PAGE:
The Joys of Photobooking (First Part)
Tuesday 20 March 2012 — Category: Printing
What? You've never heard of “photobooking?” Well, it’s kinda like scrapbooking, only different. I guess I should admit that I made the word up myself, as far as I can tell. So here’s my dictionary entry for this new addition to the English language:
photobooking — noun — the hobby of creating professionally-printed books of your photographs.Over the past five years, I have created ten photo books, and discovered the joys of being a photobooker! (Oh no, “photobooker” — another word I just made up!)
It all started when I first got my Panasonic Lumix DMC-FZ50 camera back in October 2006. A week later I hit the trail at Silver Falls State Park, less than an hour from my house. I got lots of great shots, even though I was able to visit only half of the ten waterfalls, due to rain — that constant Oregon companion!
MyPublisher.com, a business which prints photo books. I had never heard of photo books before, but the idea of seeing my nice photos printed in a book got me really excited — especially in their large-format 15 x 11½ inch size. Their very high price of $120 for a measly 20-page (that’s TEN sheets of paper!) book was definitely NOT exciting! Luckily I found a coupon which allowed me to get two copies for the price of one, so I could give one to my mom. That made the price-pill a bit easier to swallow.
My photo book debut contains all of the pictures found in the Silver Falls 2006 photo album (which also happens to be my first online photo album). You can view the entire photo book on MyPublisher’s Web site by visiting Silver Falls 2006.
Once I had discovered the joys of photobooking, there was no turning back! The very next month, April 2007, I packed up my PT Cruiser and cruised off for a seven-day roadtrip to explore the Pacific northwest via Highway 97. Hightailing it north for two full days, I finally arrived at the beginning of my Highway 97 excursion — Prince George, British Columbia.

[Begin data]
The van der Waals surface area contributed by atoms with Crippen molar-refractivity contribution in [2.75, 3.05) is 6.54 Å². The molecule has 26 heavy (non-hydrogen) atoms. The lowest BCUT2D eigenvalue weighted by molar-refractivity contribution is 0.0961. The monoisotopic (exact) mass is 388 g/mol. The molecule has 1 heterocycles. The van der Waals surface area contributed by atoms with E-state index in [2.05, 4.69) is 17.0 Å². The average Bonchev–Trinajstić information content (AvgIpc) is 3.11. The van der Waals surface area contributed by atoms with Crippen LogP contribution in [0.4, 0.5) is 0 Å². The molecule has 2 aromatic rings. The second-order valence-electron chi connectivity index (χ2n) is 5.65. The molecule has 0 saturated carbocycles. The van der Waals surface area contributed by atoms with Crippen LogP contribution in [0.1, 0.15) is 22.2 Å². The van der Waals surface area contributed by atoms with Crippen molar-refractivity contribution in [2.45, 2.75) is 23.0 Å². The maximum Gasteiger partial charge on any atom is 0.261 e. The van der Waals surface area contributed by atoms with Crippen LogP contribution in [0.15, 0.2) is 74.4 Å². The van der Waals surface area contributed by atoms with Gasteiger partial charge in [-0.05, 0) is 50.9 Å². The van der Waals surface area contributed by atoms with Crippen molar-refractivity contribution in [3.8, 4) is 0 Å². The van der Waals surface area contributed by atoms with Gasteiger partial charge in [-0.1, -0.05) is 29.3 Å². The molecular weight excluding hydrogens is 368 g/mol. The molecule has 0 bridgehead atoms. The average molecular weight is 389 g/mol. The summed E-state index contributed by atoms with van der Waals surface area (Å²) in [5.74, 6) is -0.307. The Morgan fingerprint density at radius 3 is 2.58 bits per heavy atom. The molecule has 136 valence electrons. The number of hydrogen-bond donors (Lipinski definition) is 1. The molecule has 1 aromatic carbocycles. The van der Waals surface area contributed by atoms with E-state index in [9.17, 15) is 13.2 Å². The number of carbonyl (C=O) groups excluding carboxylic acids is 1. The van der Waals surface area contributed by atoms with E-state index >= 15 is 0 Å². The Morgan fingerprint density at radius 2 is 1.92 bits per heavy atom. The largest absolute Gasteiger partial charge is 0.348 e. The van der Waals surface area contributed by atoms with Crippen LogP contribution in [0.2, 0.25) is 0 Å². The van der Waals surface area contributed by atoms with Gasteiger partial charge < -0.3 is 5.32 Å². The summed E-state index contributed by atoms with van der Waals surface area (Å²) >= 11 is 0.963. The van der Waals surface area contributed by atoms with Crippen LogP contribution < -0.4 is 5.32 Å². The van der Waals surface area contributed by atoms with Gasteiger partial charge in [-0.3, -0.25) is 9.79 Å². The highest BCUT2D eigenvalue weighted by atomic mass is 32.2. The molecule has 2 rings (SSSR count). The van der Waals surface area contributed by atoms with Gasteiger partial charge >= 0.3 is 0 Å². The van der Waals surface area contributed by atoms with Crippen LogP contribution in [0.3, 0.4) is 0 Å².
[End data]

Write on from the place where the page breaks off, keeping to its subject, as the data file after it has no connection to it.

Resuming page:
Then I spent the next five days travelling 1,170 miles south to the end (or beginning) of Highway 97 in Weed, California. Along the way I stayed in Kelowna (BC), Yakima (WA), Bend (OR) and Klamath Falls (OR). I also took the opportunity to explore a few places off the beaten-Highway-97-path, like Crater Lake in Oregon and the Lava Beds National Monument in California. In all, PT and I cruised 2,828 miles!
I also made extensive use of map images on my pages, so that a person looking at the book could easily see where in the long journey a certain photo was taken. I was very pleased with how it turned out — I consider it the best of all my photo books. You can see some of the photos I used — 97 of them, in honor of Highway 97! — in the Highway 97 South 2007 photo album.
To view the entire photo book as I laid it out, you have two options. You can see it at the Web site I created to show it off: Highway97.ByrdPhoto.com. You can also view it on MyPublisher’s Web site by visiting Highway 97 South.
I suppose all of that work making the Highway 97 photo book must have worn me out, because I didn’t make any more for the next year-and-a-half! I guess I didn’t take enough pictures during that time — at least, not enough to make an entire photo book.
The next opportunity came when one weekend I went over to the coast, and then down to Bandon (in Oregon, of course!), where I spent a couple of nights. It was incredibly gorgeous there. Shortly after I arrived in the late afternoon, the most incredible sunset unfolded before my very eyes! Everywhere I turned, there was another amazing view! This was definitely a case of being in the right place at the right time. The next day, evening, and morning after that I got some more wonderful shots.
Blurb.com. Seems like my mom (who doesn’t make photo books!) heard about them somehow, and passed the name on to me. In general, it seemed like Blurb’s prices were about HALF of what MyPublisher was charging! That right there was a good enough reason to give them a try.
Well, I supposed there are reasons why Blurb is so much cheaper. For one thing, their largest-size book is 13 x 11 inches (as opposed to MyPublisher’s 15 x 11½) — a 17% reduction. Also, Blurb’s standard paper is quite a bit thinner than the heavy paper MyPublisher uses. But for my needs, the slightly-smaller size is still big enough, and the thinner paper is sufficient. In the most important point of comparison — the print quality of the image — Blurb holds its own against MyPublisher. The sRBG color reproduction was excellent, so that there were no unpleasant surprises when I compared images on paper to the images on my computer screen. All things considered, Blurb is a better value, delivering the same image quality, with somewhat less paper quality and size, for about half the price of MyPublisher. Blurb definitely gives you more bang for the buck!
All of the photos printed in this book can be found in the Oregon Coast 2009 photo album. You can view the entire photo book on Blurb’s Web site by visiting Oregon Coasts. From this point on, all of my photo books have been printed by Blurb, unless otherwise stated.